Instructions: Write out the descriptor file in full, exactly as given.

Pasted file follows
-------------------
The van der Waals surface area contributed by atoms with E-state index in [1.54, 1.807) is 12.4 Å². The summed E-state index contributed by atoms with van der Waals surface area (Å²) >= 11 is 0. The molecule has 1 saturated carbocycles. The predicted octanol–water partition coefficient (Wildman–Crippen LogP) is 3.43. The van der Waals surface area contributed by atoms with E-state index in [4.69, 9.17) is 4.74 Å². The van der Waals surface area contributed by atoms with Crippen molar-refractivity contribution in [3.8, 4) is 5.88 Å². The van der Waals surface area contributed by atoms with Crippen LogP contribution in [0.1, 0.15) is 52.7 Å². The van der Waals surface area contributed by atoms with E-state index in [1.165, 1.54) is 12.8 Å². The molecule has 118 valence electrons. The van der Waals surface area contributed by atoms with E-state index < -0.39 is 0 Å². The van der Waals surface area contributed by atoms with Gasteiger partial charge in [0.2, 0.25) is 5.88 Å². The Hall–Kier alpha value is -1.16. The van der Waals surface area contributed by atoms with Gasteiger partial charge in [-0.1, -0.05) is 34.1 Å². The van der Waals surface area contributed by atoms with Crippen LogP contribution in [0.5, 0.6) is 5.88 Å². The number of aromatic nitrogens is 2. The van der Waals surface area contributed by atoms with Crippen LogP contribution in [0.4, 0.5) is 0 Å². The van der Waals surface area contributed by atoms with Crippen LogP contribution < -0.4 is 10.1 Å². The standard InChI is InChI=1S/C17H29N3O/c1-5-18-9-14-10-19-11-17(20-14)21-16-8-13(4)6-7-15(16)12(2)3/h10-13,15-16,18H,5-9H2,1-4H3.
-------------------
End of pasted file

The van der Waals surface area contributed by atoms with E-state index in [1.54, 1.807) is 12.4 Å². The summed E-state index contributed by atoms with van der Waals surface area (Å²) >= 11 is 0. The molecule has 1 saturated carbocycles. The predicted octanol–water partition coefficient (Wildman–Crippen LogP) is 3.43. The van der Waals surface area contributed by atoms with E-state index in [4.69, 9.17) is 4.74 Å². The van der Waals surface area contributed by atoms with Crippen molar-refractivity contribution in [3.8, 4) is 5.88 Å². The van der Waals surface area contributed by atoms with Crippen LogP contribution in [0.1, 0.15) is 52.7 Å². The van der Waals surface area contributed by atoms with E-state index in [1.165, 1.54) is 12.8 Å². The molecule has 118 valence electrons. The van der Waals surface area contributed by atoms with E-state index < -0.39 is 0 Å². The van der Waals surface area contributed by atoms with Gasteiger partial charge in [0.2, 0.25) is 5.88 Å². The Hall–Kier alpha value is -1.16. The van der Waals surface area contributed by atoms with Gasteiger partial charge in [-0.1, -0.05) is 34.1 Å². The van der Waals surface area contributed by atoms with Crippen LogP contribution in [0.5, 0.6) is 5.88 Å². The number of aromatic nitrogens is 2. The van der Waals surface area contributed by atoms with Crippen LogP contribution in [0.4, 0.5) is 0 Å². The van der Waals surface area contributed by atoms with Crippen LogP contribution < -0.4 is 10.1 Å². The standard InChI is InChI=1S/C17H29N3O/c1-5-18-9-14-10-19-11-17(20-14)21-16-8-13(4)6-7-15(16)12(2)3/h10-13,15-16,18H,5-9H2,1-4H3.